2014 Chamlija Cabernet Franc

While Sherlock seemed utterly unmoved by this wine; I was not. I’m not usually a huge fan of Cabernet Franc but when Mustafa Çamlica, the owner of the Chamlija winery, suggested I try the 2014 Chamlija Cabernet Franc I wasn’t going to argue. I am so glad I took his advice.

Chamlija Cabernet Franc

This slightly opaque, bright, garnet red Chamlija Cabernet Franc (found at La Cave for 95 TL) has a nose redolent of dried strawberries, mint, green peppercorn, jalepeno, and green bell pepper. The palate is smooth tannins, mouth-watering acid, and a long finish with lots of spicy and pepper flavors backed up with raspberry and blackberry fruits.

Chamlija Cabernet Franc

My notes have ‘so nice’ written and underlined several times. I will definitely be buying the Chamlija Cabernet Franc again!

I love the way Chamlija describes their wines on the labels: the wines introduce themselves. This Cabernet Franc tells us that it is all from one vineyard, was picked by the first light on dawn on the 21st of October, and will age well until 2025. Although why you would wait until 2025 to drink this is beyond me because I think it’s already gorgeous in 2016-but whichever year you choose, this is a wine to fall in love with.

The Chateau Kalpak Twin

I have two favorite Turkish wines-and one is the 2011 Chateau Kalpak Twin.

Chateau Kalpak is a semi newish winery, located in Şarköy on the Marmara Sea. I say semi newish in that I’ve only noticed the wines here in Istanbul for about the last 18 months or so but I believe their vines have been cultivated since the early 2000’s.

Getting a bottle of Chateau Kalpak Twin is not for the faint of heart though. Suvla has the best price at 100 TL, Savoy Tobacco and La Cave are both around 115 TL, and at Solera it will set you back 140 TL (-25% if you buy it to go). Is it worth the price tag? Absolutely yes.

Chateau Kalpak Twin

A lot of love has gone into making the Chateau Kalpak Twin. Proven if nothing else by the silver medal it won at the AWC in Vienna in 2015 and the gold it took in 2016. This careful blend of Cabernet Sauvignon, Merlot, Cabernet Franc, and Petit Verdot has spent a whopping 32 months in oak with minimal filtration. It’s a big wine 14.8% alcohol and it really needs to breathe or be run through an aerator; maybe twice. Your patience will be well rewarded though.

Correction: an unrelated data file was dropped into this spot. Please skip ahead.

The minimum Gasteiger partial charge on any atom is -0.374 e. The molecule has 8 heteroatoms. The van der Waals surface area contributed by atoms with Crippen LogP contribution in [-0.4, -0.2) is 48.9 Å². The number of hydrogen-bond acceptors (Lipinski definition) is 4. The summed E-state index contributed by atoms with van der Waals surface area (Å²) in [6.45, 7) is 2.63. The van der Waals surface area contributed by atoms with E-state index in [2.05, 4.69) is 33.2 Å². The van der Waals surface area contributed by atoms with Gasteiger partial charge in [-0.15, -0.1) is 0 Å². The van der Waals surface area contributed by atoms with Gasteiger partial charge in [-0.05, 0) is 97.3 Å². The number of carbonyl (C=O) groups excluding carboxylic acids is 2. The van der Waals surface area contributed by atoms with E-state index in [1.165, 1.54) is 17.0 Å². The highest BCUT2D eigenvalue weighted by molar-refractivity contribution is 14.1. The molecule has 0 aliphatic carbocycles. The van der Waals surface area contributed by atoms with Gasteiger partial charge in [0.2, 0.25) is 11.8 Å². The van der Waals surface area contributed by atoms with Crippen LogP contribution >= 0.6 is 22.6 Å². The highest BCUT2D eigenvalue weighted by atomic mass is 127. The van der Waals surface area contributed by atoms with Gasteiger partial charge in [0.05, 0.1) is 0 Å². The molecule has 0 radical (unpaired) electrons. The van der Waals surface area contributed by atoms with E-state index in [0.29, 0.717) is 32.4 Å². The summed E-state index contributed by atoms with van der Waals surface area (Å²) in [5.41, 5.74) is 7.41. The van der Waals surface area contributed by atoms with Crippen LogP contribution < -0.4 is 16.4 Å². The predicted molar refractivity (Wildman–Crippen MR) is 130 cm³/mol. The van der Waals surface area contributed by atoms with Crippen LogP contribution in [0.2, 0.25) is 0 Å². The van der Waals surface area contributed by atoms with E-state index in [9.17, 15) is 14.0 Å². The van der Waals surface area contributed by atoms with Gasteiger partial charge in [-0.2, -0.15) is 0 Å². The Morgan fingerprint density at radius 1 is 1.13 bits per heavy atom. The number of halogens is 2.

I love the story of the Chateau Kalpak Twin. After blending their 2011 Chateau Kalpak and sending it off to VIenna for competition they kept blending the wine because they weren’t happy with it. In the end, the blend they’d sent in won the gold but now they had another blend they liked better; and that’s what became the Chateau Kalpak Twin. While this is a pretty special story it’s also a sad story because it means that the Twin is only available in the 2011 vintage; in limited quantities.

Chateau Kalpak Twin

Chateau Kalpak Twin Tasting Notes:

The Chateau Kalpak Twin is a super complex wine. At first in the nose I got red fruits, spices, oak; but the more I let myself dive into to the aromas the more layers I found: green peppercorn, green bell pepper, cinnamon, nutmeg, possibly some ginger, and forest aromas.

On the palate the delights of the wine continued with smooth, round, silky tannins and a long finish; a really long finish. The mouthwatering acid was accompanied by bursts of red berry fruit flavors to complete the picture.

Yes, the Chateau Kalpak Twin is a little expensive but it’s not nearly the most expensive wine I’ve had here in Turkey-and it is so very much worth the investment.

The 2014 Urla Tempus

I’ve been eyeing this 2014 Urla Tempus wine for a while but it’s 195 TL at Solera and I have a hard time coughing up that much for anything. However I have found it both at the Savoy tobacco shop in Cihangir and at Macro Center for 125 TL – far more reasonable in my opinion!

Urla Tempus
The Urla Tempus is a blend of Cabernet Sauvignon, Merlot, Syrah, Petit Verdot, and Cabernet Franc and has a fairly whopping 15% APV. It’s a double gold winner in the US and fully deserves to be. In the glass the dark ruby red wine smelled velvety and deep. The nose was all black cherries, dark chocolate, and mocha which echo in the palate with beautiful velvety tannins and a long finish. A really long finish.

Urla Tempus

I have a stockpile of draft reviews to post which includes excellent wines, good wines, okay wines, and bad wines-but very few truly remarkable wines. The Urla Tempus was one of them; so much so that I made it the static picture for my website. It definitely falls in the ‘dangerously drinkable’ category and could easily hold its own against quality European wines. I already want another bottle.

Urla Tempus

This one is really gorgeous and fully worth the 125 TL price tag. M says it’s okay to pay to spend 125 TL on a special occasion wine but not on an every day wine-this is where our wine philosophies diverge. To me any day you open a wine this beautiful is a special occasion!

Paşeli K2

The Beautiful Paşaeli K2 2012

I had the Paşaeli K2 last summer at my birthday dinner at Ali Ocakbaşı and it was fantastic. Unfortunately Paşaeli is not really a pocketbook friendly wine although buying at Solera does help. The shelf price for the K2 is 90 TL but if you get it to go at Solera you pay %25 less making it a far more reasonably priced bottle.

I drank this bottle with some friends and colleagues in what I know call the inadvisable night of five bottles. Five bottles shared among four people should not be a problem. Unfortunately it was. I am too old to be having red wine-induced hangovers on a Wednesday. It was totally worth it though.

The Paşaeli K2 is a blend of Cabernet Sauvignon, Cabernet Franc, Merlot, and Petit Verdot aged for 12 months in French oak then sitting another six months in the bottles before it hit the market. It’s got a very deep nose of red berries and dark fruits with something sweet/floral at the rim. Purple-red in color this baby has some nice legs showing its moderately high alcohol content (%14.4).

Nice big tannins on this backed up with a medium level of acid. The finish is a little disappointing but the berry and fruit flavors come through well. I liked this bottle (number four of the evening btw) as much as I did the first time. Highly recommended.